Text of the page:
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Migration, solidarity and the limits of Europe

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In this paper we examine the increasing criminalisation by states and the EU of citizen networks that have mobilised across Europe for supporting migrants in transit. Through these transnational solidarity practices a sort of infrastructure of migrant support has been built. The paper focuses on 'crimes of solidarity' that have taken place in France and in Italy and argues that the criminalisation of individuals which build solidarity connections across borders paradoxically constitutes a radical challenge to Europe's principles of citizens' solidarity across borders. The infrastructure of migrant support enacts a form of Europeanisation of citizens' practices that states and local authorities try instead to undermine. The paper moves on by focusing on the ambivalences of the expression 'smuggling activities', which is increasingly being used to name individuals who help migrants to cross or to stay without making any economic profit from that. The essay considers the frictions between local, national and European authorities in tolerating or criminalising citizens that act in solidarity with the migrants, bringing humanitarian help and building material channels for safe passages. The final part of the paper reads the moment of crimes of solidarity in terms of a genealogy of European borders. It argues that one consequence of the criminalisation of solidarity is that new hybrid forums concerning migration, citizenship and borders questions are emerging. These arise, for example, when citizens are prosecuted for acts of assistance. Their trials have potential to become public scenes and spaces of counter-politics where it is not only the citizen but Europe that is in the dock. While some have argued that criminalisation and humanitarianism closes down the politics of European borders, we argue that it may allow for unexpected political opportunities.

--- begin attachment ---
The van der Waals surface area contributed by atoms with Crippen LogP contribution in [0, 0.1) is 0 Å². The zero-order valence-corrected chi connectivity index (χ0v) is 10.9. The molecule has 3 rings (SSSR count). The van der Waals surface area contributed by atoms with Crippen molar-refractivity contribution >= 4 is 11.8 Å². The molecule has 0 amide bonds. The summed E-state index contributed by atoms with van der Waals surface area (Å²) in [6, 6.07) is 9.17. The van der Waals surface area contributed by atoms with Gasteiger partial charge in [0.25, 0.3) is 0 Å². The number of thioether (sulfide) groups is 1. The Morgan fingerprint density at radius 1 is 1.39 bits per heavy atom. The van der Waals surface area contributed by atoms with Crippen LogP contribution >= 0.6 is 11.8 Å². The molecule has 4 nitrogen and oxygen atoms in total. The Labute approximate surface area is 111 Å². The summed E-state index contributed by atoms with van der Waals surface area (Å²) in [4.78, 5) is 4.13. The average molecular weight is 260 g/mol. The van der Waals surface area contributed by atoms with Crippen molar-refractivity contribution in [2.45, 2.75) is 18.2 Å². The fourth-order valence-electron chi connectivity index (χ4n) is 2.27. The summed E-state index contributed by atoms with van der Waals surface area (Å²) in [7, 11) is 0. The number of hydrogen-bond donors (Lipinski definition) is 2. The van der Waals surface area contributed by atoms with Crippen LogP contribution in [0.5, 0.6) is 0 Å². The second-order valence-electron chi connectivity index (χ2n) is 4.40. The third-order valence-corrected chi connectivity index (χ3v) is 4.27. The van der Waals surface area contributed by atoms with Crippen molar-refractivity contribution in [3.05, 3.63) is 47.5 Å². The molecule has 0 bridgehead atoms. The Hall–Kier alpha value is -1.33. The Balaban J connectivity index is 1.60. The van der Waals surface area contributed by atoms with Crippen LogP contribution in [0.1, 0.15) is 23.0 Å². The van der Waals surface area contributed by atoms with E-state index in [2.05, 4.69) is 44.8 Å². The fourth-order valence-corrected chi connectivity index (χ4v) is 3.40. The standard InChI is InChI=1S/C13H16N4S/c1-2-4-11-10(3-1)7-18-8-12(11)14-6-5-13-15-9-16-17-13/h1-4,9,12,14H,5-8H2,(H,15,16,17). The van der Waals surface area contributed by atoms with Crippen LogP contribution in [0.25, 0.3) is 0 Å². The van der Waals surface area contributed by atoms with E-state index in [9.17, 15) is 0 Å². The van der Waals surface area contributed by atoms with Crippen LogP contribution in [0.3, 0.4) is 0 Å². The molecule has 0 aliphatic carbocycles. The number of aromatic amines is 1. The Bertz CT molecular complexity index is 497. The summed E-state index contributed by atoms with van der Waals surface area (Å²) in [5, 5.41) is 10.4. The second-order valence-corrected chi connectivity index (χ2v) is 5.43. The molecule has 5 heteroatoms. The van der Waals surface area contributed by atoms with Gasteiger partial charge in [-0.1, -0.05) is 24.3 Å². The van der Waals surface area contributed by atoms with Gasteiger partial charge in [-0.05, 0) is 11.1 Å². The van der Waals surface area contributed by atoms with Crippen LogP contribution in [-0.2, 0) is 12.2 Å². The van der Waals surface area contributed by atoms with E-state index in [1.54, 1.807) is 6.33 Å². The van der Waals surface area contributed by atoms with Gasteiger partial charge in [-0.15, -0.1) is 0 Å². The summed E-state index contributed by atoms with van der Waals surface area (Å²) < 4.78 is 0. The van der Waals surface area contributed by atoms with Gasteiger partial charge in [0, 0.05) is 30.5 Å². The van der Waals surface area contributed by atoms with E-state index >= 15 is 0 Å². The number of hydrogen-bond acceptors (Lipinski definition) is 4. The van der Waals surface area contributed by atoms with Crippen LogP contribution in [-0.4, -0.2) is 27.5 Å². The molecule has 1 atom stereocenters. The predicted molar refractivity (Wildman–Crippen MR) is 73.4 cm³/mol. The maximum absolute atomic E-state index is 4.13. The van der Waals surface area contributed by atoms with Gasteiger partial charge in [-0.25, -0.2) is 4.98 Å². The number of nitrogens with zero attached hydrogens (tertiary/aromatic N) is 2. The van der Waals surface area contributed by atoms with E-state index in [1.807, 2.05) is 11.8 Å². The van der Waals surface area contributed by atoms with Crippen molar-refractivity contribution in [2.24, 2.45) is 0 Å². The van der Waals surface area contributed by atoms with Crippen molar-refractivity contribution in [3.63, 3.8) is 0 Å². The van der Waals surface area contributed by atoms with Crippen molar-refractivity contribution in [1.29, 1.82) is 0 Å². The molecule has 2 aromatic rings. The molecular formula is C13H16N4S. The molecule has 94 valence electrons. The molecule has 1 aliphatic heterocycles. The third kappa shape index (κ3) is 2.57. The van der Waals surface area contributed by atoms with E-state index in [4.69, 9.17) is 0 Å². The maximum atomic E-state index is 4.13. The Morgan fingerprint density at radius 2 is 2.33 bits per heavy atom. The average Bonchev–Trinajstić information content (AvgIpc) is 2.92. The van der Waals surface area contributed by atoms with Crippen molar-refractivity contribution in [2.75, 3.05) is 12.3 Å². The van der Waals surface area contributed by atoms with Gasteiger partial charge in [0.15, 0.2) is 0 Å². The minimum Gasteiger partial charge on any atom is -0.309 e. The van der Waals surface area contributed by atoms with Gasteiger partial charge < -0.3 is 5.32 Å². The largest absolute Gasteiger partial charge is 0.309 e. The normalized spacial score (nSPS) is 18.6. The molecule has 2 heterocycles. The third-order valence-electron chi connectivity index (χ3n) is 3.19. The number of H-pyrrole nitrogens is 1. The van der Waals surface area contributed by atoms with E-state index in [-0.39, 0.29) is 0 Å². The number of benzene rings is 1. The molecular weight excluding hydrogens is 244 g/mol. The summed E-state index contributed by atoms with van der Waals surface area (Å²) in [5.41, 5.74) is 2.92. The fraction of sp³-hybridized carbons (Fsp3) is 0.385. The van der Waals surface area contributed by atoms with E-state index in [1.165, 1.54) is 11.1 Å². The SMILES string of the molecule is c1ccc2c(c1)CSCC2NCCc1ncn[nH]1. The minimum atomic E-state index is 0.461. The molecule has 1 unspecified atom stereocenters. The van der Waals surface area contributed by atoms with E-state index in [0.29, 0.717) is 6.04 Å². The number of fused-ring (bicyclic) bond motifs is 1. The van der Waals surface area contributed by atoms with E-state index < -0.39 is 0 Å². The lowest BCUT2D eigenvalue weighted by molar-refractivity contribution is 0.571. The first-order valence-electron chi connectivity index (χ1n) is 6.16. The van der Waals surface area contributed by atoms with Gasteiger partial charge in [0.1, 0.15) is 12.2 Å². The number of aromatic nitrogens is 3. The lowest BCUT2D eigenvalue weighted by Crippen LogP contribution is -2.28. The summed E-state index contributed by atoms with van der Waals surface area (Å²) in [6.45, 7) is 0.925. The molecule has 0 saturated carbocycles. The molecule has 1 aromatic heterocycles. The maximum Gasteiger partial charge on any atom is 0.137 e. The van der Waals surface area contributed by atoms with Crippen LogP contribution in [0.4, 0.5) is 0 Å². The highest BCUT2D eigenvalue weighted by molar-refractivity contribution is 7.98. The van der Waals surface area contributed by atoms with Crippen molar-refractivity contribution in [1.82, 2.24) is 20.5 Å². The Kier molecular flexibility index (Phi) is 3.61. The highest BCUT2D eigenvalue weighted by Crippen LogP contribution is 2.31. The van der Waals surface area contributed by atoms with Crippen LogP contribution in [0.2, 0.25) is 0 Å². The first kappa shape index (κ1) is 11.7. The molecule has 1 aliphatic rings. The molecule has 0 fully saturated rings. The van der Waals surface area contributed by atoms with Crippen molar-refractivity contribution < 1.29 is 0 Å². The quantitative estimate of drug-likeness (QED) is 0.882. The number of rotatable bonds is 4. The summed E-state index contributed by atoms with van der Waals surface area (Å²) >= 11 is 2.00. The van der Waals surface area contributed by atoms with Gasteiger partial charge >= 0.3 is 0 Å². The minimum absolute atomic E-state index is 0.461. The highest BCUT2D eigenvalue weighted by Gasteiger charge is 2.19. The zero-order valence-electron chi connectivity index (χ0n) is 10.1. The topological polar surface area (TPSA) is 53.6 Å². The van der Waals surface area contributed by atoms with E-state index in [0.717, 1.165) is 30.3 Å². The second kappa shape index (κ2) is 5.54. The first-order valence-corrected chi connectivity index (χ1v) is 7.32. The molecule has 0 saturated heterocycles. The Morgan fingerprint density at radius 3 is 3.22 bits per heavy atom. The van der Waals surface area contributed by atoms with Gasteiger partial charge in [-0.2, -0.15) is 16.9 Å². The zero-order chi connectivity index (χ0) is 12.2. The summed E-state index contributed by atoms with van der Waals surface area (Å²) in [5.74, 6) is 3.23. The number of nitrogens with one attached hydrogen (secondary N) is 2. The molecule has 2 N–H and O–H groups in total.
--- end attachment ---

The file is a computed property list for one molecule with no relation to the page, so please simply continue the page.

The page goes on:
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Document Type: Research Article

Publication date: January 2019

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  • Global Discourse is an interdisciplinary, problem-oriented journal of applied contemporary thought operating at the intersection of politics, international relations, sociology and social policy. The Journal's scope is broad, encouraging interrogation of current affairs with regard to core questions of distributive justice, wellbeing, cultural diversity, autonomy, sovereignty, security and recognition. All issues are themed and aimed at addressing pressing issues as they emerge. Rejecting the notion that publication is the final stage in the research process, Global Discourse seeks to foster discussion and debate between often artificially isolated disciplines and paradigms, with responses to articles encouraged and conversations continued across issues.

    The Journal features a mix of full-length articles, each accompanied by one or more replies, policy papers commissioned by organizations and institutions and book review symposia, typically consisting of three reviews and a reply by the author(s). With an international advisory editorial board consisting of experienced, highly-cited academics, Global Discourse publishes themed issues on topics as they emerge. Authors are encouraged to explore the international dimensions and implications of their work.

    All research articles in this journal have undergone rigorous peer review, based on initial editor screening and double-blind peer review. All submissions must be in response to a specific call for papers.

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